A business meeting and the election of a new board will also be held. And a giveaway drawing will result in several book publicity packages, books, and other items possible to be won.

            The general public may attend the meeting for a $10 registration fee, while UPPAA members can attend free of charge. As space is limited, advanced registration is recommended. Annual membership dues are $25 for individual membership and $35 for family membership (all memberships include the quarterly print newsletter, online discussion group, semiannual meetings, and discounts on dues to two national publishing organizations). A catered deli lunch is available for $8 per person with advance reservations required.

            Those interested in registering for the meeting and/or joining UPPAA can get more information online at http://www.UPPAA.org/ or by contacting membership secretary Cheryl Corey at 9001 N. Pheasant Ridge Dr., Saline, MI 48176 (734) 429-8757. Registrations online or by mail must be received no later than May 18.

            Established to support authors and publishers who live in or write about Michigan’s Upper Peninsula, UPPAA is a Michigan nonprofit association with over 60 members. Over 100 member books are posted on the UPPAA website. UPPAA encourages everyone with an interest in writing and publishing books to join and participate.

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Historical Fiction Award-Winning Novel Filled with Swashbuckling, Page-Turning Fun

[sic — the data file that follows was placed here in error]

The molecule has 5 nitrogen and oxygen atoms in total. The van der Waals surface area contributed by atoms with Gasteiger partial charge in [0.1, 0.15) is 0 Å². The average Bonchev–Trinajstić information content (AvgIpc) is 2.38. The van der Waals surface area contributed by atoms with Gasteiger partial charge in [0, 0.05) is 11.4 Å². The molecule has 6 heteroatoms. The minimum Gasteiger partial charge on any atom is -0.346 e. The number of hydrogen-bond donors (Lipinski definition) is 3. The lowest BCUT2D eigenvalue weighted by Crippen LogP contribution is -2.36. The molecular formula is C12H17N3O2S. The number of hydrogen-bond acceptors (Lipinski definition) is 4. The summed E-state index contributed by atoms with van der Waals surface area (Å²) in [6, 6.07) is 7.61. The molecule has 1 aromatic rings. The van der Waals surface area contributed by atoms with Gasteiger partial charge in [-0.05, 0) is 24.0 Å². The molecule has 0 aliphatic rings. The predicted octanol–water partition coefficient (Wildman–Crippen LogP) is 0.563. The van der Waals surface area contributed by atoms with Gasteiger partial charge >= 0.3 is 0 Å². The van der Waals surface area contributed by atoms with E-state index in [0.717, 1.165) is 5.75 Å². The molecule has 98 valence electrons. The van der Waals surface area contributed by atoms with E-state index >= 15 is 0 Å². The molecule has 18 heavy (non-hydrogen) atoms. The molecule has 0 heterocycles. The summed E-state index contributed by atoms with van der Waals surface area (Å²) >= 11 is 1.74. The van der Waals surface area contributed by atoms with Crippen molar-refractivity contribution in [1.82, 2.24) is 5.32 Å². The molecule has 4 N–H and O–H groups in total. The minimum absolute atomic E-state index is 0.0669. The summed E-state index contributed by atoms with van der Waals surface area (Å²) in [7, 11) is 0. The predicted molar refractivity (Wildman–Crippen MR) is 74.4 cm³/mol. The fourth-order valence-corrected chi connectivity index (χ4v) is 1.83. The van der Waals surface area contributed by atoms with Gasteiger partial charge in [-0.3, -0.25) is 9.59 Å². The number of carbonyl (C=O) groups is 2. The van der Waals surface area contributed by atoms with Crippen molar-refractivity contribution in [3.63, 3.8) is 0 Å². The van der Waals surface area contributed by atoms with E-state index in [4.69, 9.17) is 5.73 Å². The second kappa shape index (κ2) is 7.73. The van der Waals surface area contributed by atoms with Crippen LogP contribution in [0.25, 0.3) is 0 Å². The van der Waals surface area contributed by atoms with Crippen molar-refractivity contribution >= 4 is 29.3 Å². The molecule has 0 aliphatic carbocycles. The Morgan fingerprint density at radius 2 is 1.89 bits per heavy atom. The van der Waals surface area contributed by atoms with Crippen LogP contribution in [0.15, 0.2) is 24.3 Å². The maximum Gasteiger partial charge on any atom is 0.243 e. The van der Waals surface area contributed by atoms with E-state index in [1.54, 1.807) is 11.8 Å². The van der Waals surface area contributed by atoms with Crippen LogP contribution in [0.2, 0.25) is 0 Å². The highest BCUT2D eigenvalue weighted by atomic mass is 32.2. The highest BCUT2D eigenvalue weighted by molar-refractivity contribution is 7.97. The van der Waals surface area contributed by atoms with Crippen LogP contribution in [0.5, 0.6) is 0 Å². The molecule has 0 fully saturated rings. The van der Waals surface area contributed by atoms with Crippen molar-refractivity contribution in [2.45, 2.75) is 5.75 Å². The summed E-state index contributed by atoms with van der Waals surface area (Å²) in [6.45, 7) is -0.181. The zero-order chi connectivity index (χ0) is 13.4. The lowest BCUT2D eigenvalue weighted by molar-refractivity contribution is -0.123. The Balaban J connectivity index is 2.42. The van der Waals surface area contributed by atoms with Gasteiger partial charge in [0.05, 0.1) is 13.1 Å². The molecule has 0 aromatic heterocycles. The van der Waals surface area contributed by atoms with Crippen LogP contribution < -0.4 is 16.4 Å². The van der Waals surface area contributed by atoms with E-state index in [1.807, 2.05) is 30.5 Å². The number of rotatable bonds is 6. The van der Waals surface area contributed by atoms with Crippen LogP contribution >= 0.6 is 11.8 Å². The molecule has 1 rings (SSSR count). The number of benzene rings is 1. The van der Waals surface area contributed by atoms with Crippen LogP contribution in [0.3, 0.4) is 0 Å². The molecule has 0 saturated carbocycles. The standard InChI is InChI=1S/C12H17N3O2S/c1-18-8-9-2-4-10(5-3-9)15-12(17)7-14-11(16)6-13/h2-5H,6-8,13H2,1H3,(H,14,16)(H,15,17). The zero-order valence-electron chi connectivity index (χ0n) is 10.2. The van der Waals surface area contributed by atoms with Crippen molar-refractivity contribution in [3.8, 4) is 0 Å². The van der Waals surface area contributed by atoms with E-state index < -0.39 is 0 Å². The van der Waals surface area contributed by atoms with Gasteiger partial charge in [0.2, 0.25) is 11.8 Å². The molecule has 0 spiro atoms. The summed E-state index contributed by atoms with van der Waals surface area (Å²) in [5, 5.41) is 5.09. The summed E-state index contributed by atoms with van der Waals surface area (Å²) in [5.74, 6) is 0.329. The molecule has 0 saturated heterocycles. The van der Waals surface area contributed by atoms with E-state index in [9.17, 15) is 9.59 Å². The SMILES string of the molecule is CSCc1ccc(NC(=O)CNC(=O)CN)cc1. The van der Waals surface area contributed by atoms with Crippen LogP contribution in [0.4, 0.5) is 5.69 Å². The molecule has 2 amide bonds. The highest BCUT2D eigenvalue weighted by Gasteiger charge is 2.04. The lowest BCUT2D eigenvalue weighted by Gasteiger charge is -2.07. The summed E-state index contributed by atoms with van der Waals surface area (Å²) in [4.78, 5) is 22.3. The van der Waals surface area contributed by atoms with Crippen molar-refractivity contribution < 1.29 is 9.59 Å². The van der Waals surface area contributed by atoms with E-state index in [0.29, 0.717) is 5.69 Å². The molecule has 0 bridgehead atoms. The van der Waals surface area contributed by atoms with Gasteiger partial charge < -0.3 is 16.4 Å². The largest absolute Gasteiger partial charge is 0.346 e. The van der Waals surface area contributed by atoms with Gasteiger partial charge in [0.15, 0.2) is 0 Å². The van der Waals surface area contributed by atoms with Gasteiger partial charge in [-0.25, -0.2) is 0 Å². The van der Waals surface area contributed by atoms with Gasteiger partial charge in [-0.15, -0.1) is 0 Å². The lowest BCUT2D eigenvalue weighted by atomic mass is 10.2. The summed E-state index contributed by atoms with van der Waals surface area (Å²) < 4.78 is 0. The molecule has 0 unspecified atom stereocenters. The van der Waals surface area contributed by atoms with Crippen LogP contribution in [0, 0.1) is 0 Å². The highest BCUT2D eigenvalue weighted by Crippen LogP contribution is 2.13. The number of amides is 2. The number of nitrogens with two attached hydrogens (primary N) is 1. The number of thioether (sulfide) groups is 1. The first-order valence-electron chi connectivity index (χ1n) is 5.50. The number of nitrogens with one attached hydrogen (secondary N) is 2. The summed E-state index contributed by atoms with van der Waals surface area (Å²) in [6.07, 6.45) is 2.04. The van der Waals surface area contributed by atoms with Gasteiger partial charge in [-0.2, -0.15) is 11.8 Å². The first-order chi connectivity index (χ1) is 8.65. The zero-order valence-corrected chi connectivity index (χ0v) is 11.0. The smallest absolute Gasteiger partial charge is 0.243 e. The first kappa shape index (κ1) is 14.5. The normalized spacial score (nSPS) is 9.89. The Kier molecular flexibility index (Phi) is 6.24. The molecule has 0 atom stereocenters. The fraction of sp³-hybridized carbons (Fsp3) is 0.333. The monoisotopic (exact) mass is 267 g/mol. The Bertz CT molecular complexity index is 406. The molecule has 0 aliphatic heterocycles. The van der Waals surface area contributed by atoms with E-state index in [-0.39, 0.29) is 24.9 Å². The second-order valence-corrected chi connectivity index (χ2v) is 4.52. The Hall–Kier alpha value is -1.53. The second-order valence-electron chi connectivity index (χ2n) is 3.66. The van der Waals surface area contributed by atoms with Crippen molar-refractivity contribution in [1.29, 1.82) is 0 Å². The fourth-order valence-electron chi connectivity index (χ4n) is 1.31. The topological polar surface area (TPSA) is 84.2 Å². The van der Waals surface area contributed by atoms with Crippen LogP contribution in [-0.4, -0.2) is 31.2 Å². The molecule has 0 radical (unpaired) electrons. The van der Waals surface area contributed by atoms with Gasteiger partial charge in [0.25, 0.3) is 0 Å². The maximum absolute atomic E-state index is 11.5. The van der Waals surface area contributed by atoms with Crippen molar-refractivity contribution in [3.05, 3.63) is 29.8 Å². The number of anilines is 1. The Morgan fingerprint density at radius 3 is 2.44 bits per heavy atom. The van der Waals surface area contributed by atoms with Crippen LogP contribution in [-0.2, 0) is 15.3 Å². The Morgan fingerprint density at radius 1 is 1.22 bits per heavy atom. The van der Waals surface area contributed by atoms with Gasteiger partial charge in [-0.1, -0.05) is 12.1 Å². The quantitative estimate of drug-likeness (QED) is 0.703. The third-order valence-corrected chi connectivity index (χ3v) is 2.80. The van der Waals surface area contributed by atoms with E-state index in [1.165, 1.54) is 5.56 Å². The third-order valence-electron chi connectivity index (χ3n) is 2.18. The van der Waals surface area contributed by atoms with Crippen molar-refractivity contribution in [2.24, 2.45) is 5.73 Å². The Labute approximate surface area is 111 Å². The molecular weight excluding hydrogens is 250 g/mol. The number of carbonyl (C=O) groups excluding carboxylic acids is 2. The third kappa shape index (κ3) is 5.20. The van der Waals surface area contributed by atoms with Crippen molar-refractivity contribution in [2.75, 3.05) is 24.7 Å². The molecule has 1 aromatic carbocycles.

March 20, 2011

Quintspinner: A Pirate’s Quest

Dianne Greenlay

ISBN 9781450233972

iUniverse (2010) 

I read “Quintspinner” because I sponsored the award in the Historical Fiction category for the Reader Views Literary Awards. It was the first year I had sponsored the award, and since I had no role in the judging, I was curious to see what book would win. And I was not disappointed by the results. I was excited to hear a historical novel about pirates was the winner because I figured it would be a good read, but I had no idea what a talented writer Dianne Greenlay would be or what a great story she would spin. I was thrilled, after reading “Quintspinner” that it had won, and the award is well-deserved.

“Quintspinner” is the story of Tess Willoughby, who lives in 1717 London. Tess, while walking through the marketplace of London, meets an old crone who reveals that Tess is a “quintspinner,” someone who can control five magic rings. The crone says it’s proven by the birthmark Tess has. When the crone is soon after murdered, Tess is left with many questions about her past and the destiny that lies before her, as well as the bejeweled ring the crone has left to her.